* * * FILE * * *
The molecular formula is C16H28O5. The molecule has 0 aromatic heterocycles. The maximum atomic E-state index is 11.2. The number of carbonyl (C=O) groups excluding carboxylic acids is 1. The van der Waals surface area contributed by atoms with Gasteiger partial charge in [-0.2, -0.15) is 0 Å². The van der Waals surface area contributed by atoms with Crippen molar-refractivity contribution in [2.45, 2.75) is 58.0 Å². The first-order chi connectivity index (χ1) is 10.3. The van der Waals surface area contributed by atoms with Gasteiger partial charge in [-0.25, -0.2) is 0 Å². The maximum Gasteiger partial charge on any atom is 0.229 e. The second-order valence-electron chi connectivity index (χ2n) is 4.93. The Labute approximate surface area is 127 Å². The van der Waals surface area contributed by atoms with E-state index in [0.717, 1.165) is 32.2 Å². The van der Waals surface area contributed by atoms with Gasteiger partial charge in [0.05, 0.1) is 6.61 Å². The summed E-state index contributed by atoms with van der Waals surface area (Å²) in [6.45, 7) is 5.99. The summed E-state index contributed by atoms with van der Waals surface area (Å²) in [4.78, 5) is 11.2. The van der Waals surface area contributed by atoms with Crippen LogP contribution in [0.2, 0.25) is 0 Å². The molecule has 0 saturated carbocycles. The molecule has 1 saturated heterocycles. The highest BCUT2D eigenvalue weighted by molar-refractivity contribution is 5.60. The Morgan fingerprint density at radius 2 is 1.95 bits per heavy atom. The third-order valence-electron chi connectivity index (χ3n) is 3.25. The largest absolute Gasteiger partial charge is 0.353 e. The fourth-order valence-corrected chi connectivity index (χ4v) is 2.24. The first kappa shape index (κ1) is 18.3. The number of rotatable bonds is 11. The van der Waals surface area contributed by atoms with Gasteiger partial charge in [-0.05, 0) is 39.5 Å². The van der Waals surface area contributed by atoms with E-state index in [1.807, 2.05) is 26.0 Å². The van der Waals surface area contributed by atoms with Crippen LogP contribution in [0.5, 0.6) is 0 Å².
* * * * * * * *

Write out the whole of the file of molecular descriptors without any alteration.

The molecular formula is C16H28O5. The molecule has 0 aromatic heterocycles. The maximum atomic E-state index is 11.2. The number of carbonyl (C=O) groups excluding carboxylic acids is 1. The van der Waals surface area contributed by atoms with Gasteiger partial charge in [-0.2, -0.15) is 0 Å². The van der Waals surface area contributed by atoms with Crippen molar-refractivity contribution in [2.45, 2.75) is 58.0 Å². The first-order chi connectivity index (χ1) is 10.3. The van der Waals surface area contributed by atoms with Gasteiger partial charge in [-0.25, -0.2) is 0 Å². The maximum Gasteiger partial charge on any atom is 0.229 e. The second-order valence-electron chi connectivity index (χ2n) is 4.93. The Labute approximate surface area is 127 Å². The van der Waals surface area contributed by atoms with E-state index in [0.717, 1.165) is 32.2 Å². The van der Waals surface area contributed by atoms with Gasteiger partial charge in [0.05, 0.1) is 6.61 Å². The summed E-state index contributed by atoms with van der Waals surface area (Å²) in [6.45, 7) is 5.99. The summed E-state index contributed by atoms with van der Waals surface area (Å²) in [4.78, 5) is 11.2. The van der Waals surface area contributed by atoms with Crippen LogP contribution in [0.2, 0.25) is 0 Å². The molecule has 0 saturated carbocycles. The molecule has 1 saturated heterocycles. The highest BCUT2D eigenvalue weighted by molar-refractivity contribution is 5.60. The Morgan fingerprint density at radius 2 is 1.95 bits per heavy atom. The third-order valence-electron chi connectivity index (χ3n) is 3.25. The largest absolute Gasteiger partial charge is 0.353 e. The fourth-order valence-corrected chi connectivity index (χ4v) is 2.24. The first kappa shape index (κ1) is 18.3. The number of rotatable bonds is 11. The van der Waals surface area contributed by atoms with Gasteiger partial charge in [-0.05, 0) is 39.5 Å². The van der Waals surface area contributed by atoms with E-state index in [1.807, 2.05) is 26.0 Å². The van der Waals surface area contributed by atoms with Crippen LogP contribution in [0.5, 0.6) is 0 Å².